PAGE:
* FTSE 100 up 0.1 percent
* Shire advances on hopes for improved bid
* EasyJet falls; BofA ML cuts to "underperform"
By Tricia Wright
LONDON, June 30 UK shares inched up on Monday,
led by Shire on expectations of a higher offer for the
drugmaker from U.S. suitor AbbVie.
Shares in Shire advanced 1.6 percent, the top
blue-chip riser, following media reports that AbbVie's boss is
set to fly to London this week to court Shire's shareholders and
attempt to convince them of the merits of a potential takeover.
This could culminate in an increased bid, traders said, with
Shire having spurned a $46 billion takeover offer from AbbVie as
"They're pretty committed to getting this working and it's
obvious they're going to have to pay up for it, so I imagine
there will be a higher offer coming," Joe Rundle, head of
trading at ETX Capital, said.
Trading volume in Shire was robust, at half of its 90-day
daily average after just an hour's trade, against the FTSE 100
on just 9 percent of its average.
Budget airline easyJet was the worst performer on
the FTSE 100, off 4.5 percent, as BofA Merrill Lynch cut its
rating on the stock to "underperform" from "neutral", with
earnings headwinds likely to pressure stock price performance.
"We believe the consensus EPS upgrade story is over at
easyJet, as negative yield momentum will cause confidence in the
upgrade cycle to shatter," BofA ML analysts wrote in a note.
The broader FTSE 100 was up 0.1 percent at 6,764.28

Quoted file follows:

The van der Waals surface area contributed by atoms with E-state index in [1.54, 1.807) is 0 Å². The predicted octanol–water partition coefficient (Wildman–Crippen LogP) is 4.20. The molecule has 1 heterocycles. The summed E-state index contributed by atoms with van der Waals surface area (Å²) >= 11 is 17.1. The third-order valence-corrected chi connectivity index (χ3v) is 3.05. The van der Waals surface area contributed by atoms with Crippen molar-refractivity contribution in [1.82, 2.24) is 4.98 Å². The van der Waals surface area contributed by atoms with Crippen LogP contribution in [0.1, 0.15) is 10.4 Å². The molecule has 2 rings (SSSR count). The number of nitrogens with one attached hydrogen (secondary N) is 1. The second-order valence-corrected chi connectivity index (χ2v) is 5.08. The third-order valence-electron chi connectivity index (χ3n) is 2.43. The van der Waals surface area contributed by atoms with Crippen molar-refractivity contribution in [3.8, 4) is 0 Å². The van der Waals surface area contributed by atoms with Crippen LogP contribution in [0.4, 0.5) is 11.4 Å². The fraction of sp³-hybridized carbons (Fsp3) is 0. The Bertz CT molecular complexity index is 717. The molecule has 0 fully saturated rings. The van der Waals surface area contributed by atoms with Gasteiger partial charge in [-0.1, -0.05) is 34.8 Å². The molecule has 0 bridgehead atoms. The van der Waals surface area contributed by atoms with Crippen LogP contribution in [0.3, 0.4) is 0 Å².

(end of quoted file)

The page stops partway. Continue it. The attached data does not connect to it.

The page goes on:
points by 0810 GMT, meaning it is broadly flat this year,
against a rise of around 4 percent seen from the euro zone's
Euro STOXX 50.
Britain's underperformance against the rest of Europe has
been exacerbated by further monetary easing in the euro zone,
which has strengthened the pound in comparison to the euro,
having an impact on exporters.
This has seen the FTSE 100 remain in a 200 point range since
the start of May, while other European indexes have pushed up to
multi-year highs, bolstered by stimulus from the European
And, with interest rate rises in Britain remaining on the
horizon as the country's economy grows robustly, investors are
reluctant to place big bets on the market.
"I would not be in a rush to buy with the next move in rates
up and a strong sterling hurting exporters," Lex van Dam, hedge
fund manager at Hampstead Capital, said.
(Reporting by Tricia Wright; Editing by Alison Williams)